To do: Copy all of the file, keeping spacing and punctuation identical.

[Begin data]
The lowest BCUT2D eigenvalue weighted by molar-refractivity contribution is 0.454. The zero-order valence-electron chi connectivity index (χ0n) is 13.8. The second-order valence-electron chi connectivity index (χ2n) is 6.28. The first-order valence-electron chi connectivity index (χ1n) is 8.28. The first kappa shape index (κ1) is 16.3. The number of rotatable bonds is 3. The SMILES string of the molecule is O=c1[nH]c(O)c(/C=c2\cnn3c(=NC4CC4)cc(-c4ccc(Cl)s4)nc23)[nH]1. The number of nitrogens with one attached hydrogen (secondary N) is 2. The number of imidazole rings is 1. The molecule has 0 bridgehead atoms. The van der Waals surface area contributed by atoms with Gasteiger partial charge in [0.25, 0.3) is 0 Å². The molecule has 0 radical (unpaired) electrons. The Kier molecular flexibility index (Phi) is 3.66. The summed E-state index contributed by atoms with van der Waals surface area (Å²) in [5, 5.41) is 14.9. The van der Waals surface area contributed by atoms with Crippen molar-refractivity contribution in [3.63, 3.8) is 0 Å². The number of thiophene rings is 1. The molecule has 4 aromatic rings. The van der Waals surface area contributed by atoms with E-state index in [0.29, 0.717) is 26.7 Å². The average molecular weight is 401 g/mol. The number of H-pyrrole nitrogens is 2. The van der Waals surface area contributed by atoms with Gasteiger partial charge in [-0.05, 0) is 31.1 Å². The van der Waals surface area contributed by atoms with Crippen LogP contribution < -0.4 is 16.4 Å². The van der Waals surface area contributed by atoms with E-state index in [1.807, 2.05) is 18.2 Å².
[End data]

The lowest BCUT2D eigenvalue weighted by molar-refractivity contribution is 0.454. The zero-order valence-electron chi connectivity index (χ0n) is 13.8. The second-order valence-electron chi connectivity index (χ2n) is 6.28. The first-order valence-electron chi connectivity index (χ1n) is 8.28. The first kappa shape index (κ1) is 16.3. The number of rotatable bonds is 3. The SMILES string of the molecule is O=c1[nH]c(O)c(/C=c2\cnn3c(=NC4CC4)cc(-c4ccc(Cl)s4)nc23)[nH]1. The number of nitrogens with one attached hydrogen (secondary N) is 2. The number of imidazole rings is 1. The molecule has 0 bridgehead atoms. The van der Waals surface area contributed by atoms with Gasteiger partial charge in [0.25, 0.3) is 0 Å². The molecule has 0 radical (unpaired) electrons. The Kier molecular flexibility index (Phi) is 3.66. The summed E-state index contributed by atoms with van der Waals surface area (Å²) in [5, 5.41) is 14.9. The van der Waals surface area contributed by atoms with Crippen molar-refractivity contribution in [3.63, 3.8) is 0 Å². The number of thiophene rings is 1. The molecule has 4 aromatic rings. The van der Waals surface area contributed by atoms with E-state index in [0.29, 0.717) is 26.7 Å². The average molecular weight is 401 g/mol. The number of H-pyrrole nitrogens is 2. The van der Waals surface area contributed by atoms with Gasteiger partial charge in [-0.05, 0) is 31.1 Å². The van der Waals surface area contributed by atoms with Crippen LogP contribution < -0.4 is 16.4 Å². The van der Waals surface area contributed by atoms with E-state index in [1.807, 2.05) is 18.2 Å².